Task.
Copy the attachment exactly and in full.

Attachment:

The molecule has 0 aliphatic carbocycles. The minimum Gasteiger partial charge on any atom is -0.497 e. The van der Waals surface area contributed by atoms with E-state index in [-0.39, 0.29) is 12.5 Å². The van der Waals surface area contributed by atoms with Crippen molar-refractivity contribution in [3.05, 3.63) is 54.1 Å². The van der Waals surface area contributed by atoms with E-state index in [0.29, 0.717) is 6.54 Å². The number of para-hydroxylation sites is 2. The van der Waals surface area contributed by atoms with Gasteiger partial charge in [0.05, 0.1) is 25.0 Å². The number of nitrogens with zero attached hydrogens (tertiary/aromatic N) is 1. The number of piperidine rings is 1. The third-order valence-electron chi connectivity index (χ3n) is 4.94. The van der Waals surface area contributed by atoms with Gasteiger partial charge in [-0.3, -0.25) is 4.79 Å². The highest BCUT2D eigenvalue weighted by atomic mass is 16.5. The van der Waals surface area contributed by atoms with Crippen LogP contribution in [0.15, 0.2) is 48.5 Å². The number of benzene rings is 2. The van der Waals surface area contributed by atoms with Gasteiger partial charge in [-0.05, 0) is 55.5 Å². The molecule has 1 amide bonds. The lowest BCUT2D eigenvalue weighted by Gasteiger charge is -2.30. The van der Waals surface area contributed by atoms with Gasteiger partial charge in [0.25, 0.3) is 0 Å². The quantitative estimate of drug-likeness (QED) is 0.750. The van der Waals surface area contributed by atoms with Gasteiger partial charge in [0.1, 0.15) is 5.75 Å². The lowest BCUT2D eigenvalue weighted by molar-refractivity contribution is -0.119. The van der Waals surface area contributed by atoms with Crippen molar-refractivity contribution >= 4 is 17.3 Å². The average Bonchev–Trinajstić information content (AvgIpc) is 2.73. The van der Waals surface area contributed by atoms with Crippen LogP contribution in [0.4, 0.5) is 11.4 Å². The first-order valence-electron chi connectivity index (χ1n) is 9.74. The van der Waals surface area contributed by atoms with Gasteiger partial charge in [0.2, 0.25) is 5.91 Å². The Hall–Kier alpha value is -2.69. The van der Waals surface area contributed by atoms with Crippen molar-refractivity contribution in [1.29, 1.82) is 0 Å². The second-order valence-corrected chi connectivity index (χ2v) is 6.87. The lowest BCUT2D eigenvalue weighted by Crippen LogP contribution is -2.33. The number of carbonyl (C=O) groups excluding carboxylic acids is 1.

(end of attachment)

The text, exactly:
The molecule has 0 aliphatic carbocycles. The minimum Gasteiger partial charge on any atom is -0.497 e. The van der Waals surface area contributed by atoms with E-state index in [-0.39, 0.29) is 12.5 Å². The van der Waals surface area contributed by atoms with Crippen molar-refractivity contribution in [3.05, 3.63) is 54.1 Å². The van der Waals surface area contributed by atoms with E-state index in [0.29, 0.717) is 6.54 Å². The number of para-hydroxylation sites is 2. The van der Waals surface area contributed by atoms with Gasteiger partial charge in [0.05, 0.1) is 25.0 Å². The number of nitrogens with zero attached hydrogens (tertiary/aromatic N) is 1. The number of piperidine rings is 1. The third-order valence-electron chi connectivity index (χ3n) is 4.94. The van der Waals surface area contributed by atoms with Gasteiger partial charge in [-0.3, -0.25) is 4.79 Å². The highest BCUT2D eigenvalue weighted by atomic mass is 16.5. The van der Waals surface area contributed by atoms with Crippen LogP contribution in [0.15, 0.2) is 48.5 Å². The number of benzene rings is 2. The van der Waals surface area contributed by atoms with Gasteiger partial charge in [-0.05, 0) is 55.5 Å². The molecule has 1 amide bonds. The lowest BCUT2D eigenvalue weighted by Gasteiger charge is -2.30. The van der Waals surface area contributed by atoms with Gasteiger partial charge in [0.25, 0.3) is 0 Å². The quantitative estimate of drug-likeness (QED) is 0.750. The van der Waals surface area contributed by atoms with Gasteiger partial charge in [0.1, 0.15) is 5.75 Å². The lowest BCUT2D eigenvalue weighted by molar-refractivity contribution is -0.119. The van der Waals surface area contributed by atoms with Crippen molar-refractivity contribution >= 4 is 17.3 Å². The average Bonchev–Trinajstić information content (AvgIpc) is 2.73. The van der Waals surface area contributed by atoms with Crippen LogP contribution in [0.4, 0.5) is 11.4 Å². The first-order valence-electron chi connectivity index (χ1n) is 9.74. The van der Waals surface area contributed by atoms with Gasteiger partial charge in [0.2, 0.25) is 5.91 Å². The Hall–Kier alpha value is -2.69. The van der Waals surface area contributed by atoms with Crippen molar-refractivity contribution in [1.29, 1.82) is 0 Å². The second-order valence-corrected chi connectivity index (χ2v) is 6.87. The lowest BCUT2D eigenvalue weighted by Crippen LogP contribution is -2.33. The number of carbonyl (C=O) groups excluding carboxylic acids is 1.